The Battle of Salamis

Fiction By Elizabeth // 2/3/2010


      The waves were rolling, and the ship was swaying; waves were brushing wet paint-strokes against the prow. White mist was hurling over edge of the ship and dampening the surface of the deck. I stood on my high and strong prow looking over the immense fleet that I commanded. With my words, I ordered the men to row, release, draw, halt, board, sheath, ram, and cast. Thermistocles’ strategies could not be carried out if it were not for my voice, my ability to command, my steadfast courage, and my relentless strength. A Spartan commander and a Spartan citizen, I carried the orders of Thermistocles to the Greek fleet.
     We were lying at anchor in the shadow of Salamis with a large fleet of three- hundred- seventy- eight ships from Lacedaemon, Athens, Corinth, Artemisium, Sicyon, Epidaurus, Troezen, Hermione,  Megara, Ambracacia, Leucas, Aegina, Eretira, Ceos, Naxos, Styra, Croton, and Melians.
       I had stated the day before that I wished not to lie at Salamis and would leave the fleet with my Spartan ships, but Thermistocles had convinced me to stay, saying that if we were to leave, Greece would be lost to the Persians.
       So, with the wind of the sea still tossing my hair around my face, I brooded over the Persians ships that greatly outnumbered us. My anger against Thermistocles had not abated, and I was greatly worried for the outcome of battle. These thoughts were circling round in my mind making my mood darker as the sun rose higher. An arrival of a Spartan soldier dragged me out of thought.
     “Sir,” he stated with respect. “Your men are ready.”
     Ah! I thought. They are ready.  I was not. Nevertheless, I would give my speech of war to my Spartan brothers.
      I walked down the steps that led me to a lower part of the prow. Looking up at me were a hundred Spartans. Their faces showed no thoughts. They were cold as ice, and as alive as the sapling. As I spoke to them, their expressions changed not. Yes, they heard my words, they comprehended them, but they were soldiers of Sparta. They were but to hear my words and to act upon them.
      All at once everything was in motion again. The men were flooding back to their stations and taking up arms of guard or work of the sails. I walked to my cabin to rest until need called.
      I was summoned to a meeting of commanders, in the darkness of night. There was no light; all the lanterns were ordered not to be lit. Rowing in a small boat, the men were silent as the sky above bedecked with stars. In less than five minutes, the boat had rowed itself up to the ship of Thermistocles. I mounted the ship. I was saluted by Athenian soldiers and they led me into Thermistocles’ cabin.
     The cabin was brightly lit. Its windows were heavily draped and the floors were richly adorned with rugs and furs. Sitting around the edges of the room were the grim and silent commanders.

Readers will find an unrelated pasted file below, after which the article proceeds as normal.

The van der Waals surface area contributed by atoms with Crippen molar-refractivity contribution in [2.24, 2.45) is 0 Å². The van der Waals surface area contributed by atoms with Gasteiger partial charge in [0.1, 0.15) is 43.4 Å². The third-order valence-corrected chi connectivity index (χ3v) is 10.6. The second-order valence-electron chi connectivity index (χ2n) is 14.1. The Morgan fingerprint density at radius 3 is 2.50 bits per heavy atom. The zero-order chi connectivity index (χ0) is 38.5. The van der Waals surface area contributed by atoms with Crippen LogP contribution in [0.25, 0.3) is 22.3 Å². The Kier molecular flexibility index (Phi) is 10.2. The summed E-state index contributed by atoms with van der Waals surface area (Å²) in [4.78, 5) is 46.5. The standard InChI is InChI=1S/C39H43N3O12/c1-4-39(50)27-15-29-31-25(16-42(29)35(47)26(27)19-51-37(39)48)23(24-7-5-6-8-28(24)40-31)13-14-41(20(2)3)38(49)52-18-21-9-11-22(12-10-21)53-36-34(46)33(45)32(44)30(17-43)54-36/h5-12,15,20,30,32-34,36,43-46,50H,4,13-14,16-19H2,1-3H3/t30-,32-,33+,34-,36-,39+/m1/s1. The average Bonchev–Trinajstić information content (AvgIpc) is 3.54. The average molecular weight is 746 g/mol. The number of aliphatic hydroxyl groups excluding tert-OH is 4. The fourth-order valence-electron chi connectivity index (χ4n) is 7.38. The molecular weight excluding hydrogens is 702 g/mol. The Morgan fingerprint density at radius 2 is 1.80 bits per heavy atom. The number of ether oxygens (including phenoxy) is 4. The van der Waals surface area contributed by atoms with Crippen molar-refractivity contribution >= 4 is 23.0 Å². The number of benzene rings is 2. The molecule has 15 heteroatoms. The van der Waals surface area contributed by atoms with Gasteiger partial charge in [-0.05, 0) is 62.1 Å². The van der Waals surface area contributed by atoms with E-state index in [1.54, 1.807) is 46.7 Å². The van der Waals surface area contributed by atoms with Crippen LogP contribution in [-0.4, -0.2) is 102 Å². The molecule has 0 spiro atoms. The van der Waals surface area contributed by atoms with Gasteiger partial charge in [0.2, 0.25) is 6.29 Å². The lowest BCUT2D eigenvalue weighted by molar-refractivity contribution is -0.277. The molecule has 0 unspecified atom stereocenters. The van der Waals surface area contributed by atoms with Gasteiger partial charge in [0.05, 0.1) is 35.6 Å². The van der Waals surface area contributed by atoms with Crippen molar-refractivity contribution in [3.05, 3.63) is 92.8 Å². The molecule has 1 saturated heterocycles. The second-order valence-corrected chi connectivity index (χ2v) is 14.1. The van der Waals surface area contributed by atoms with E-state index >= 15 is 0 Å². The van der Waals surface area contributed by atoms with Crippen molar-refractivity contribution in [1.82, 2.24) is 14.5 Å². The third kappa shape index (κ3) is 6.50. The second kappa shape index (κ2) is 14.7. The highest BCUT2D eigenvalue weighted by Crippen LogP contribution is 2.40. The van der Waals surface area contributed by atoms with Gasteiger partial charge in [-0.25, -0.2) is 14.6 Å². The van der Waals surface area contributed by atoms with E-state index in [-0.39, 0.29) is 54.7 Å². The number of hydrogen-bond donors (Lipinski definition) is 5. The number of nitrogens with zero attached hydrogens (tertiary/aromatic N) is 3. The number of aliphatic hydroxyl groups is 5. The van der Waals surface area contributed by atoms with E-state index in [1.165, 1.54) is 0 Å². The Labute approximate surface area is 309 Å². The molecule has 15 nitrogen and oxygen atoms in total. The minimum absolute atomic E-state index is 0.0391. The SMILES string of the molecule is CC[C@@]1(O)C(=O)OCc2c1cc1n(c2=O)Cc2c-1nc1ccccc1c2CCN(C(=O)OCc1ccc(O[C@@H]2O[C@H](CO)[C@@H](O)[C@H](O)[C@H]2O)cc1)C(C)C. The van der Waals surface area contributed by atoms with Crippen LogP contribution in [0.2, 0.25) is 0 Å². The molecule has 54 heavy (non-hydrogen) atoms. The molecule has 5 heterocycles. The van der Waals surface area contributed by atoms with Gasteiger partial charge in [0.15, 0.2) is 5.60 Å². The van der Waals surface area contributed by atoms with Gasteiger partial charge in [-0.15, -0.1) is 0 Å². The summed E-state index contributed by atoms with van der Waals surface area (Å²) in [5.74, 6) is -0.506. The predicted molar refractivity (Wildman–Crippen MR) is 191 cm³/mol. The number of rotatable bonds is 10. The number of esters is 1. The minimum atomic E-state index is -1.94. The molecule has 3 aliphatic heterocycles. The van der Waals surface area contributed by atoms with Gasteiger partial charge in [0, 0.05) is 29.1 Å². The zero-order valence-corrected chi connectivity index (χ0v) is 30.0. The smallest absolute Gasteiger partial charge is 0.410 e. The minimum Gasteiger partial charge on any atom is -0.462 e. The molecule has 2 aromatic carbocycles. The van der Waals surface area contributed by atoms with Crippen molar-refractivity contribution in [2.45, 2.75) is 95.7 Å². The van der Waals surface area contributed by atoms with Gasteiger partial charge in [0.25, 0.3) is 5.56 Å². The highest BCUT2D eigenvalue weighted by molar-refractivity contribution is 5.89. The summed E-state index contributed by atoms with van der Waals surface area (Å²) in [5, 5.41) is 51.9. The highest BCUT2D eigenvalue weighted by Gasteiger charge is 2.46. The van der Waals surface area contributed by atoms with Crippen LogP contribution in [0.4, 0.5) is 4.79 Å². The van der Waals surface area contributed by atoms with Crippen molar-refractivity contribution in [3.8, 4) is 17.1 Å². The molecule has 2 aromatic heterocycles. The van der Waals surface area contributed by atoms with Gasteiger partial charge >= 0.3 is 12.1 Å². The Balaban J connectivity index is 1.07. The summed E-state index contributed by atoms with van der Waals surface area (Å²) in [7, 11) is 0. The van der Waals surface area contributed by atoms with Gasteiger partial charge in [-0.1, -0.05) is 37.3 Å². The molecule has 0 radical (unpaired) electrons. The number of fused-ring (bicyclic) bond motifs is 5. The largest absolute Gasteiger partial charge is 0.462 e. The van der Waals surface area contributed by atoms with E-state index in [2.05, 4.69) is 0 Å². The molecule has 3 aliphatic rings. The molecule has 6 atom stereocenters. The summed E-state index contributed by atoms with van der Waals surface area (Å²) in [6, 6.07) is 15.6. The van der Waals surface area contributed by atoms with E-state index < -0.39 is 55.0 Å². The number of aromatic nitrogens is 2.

The commanders all rose when I came to the center of the room. I took my seat next to Thermistocles. Then the meeting of commanders began.
     The meeting was full of arguments, strife, and anger. I hardly spoke. I had decided to stay; I would not argue further. Halfway through the meeting, Thermistocles received a message that someone wished to speak with him. He immediately rose and left the cabin. I sat during his absence with grim thoughts. Thermistocles did not take long. When he re-entered the cabin, the discourse ceased. Walking slowly to his chair, Thermistocles sat down.
      “Eurybiades,” he whispered to me. “I have just received a message that the Persians have surrounded us and cut us off from all chance of escape. This was only contrived by my sending of a false messenger to Xerxes. The messenger stated that there was great strife between the commanders and that they would soon be to blows. He also said that some Greeks in our fleet were secretly with the Persian cause. I sent the messenger the day before this, and he has contrived what I wished. The commanders will be forced to fight, and we will win this battle.”
      I looked at him and his smile that was spread across his face. I nodded. I need not say anything. I simply bowed to him and walked out of the room, knowing that my place was with my soldiers and that he would speak of the situation to the other commanders.
     When I was standing again on the prow of my ship, I was looking upon the great number of Persian ships. It was dawn, and the fingers of the sun were drawing back the curtains of night. The Persians were approaching swiftly, and I was ready to meet them. The Spartan was the greatest solider of Greece, and as a Spartan commander, I was going to conquer the Persians and win the battle of Salamis.
Herodotus, The Histories
Published by the Penguin Group
Penguin Books LTD, 80 Strand, London WC2R ORL, England
Copyright 2003
Translation Copyright 1954


This was really interesting,

This was really interesting, Elizabeth! Everything was very vividly described, well researched and well thought out. Excellent job :-)

E | Wed, 02/03/2010

"You were not meant to fit into a shallow box built by someone else." -J. Raymond


A wonderfully deep, historical, and intriguing writing. I love it, Elizabeth. :)

Mairead | Wed, 02/03/2010


"Sweet is the love that never knew a wound, but deeper that which died and rose again." - Mother Mary Francis

Great job!!

This is really good! MODG assignment? I did Marathon. I like yours better's more descriptive and contemplative. :)

KatieSara | Wed, 02/03/2010


"Are all humans like this? So much bigger on the inside?"


Ah, so this is your Spartan assignment... ;D I loved it! The language you used was great, it seemed old-style, which was fitting. Great job!

Hannah W. | Thu, 02/04/2010


tottaly awesome!

Bernadette | Thu, 02/04/2010


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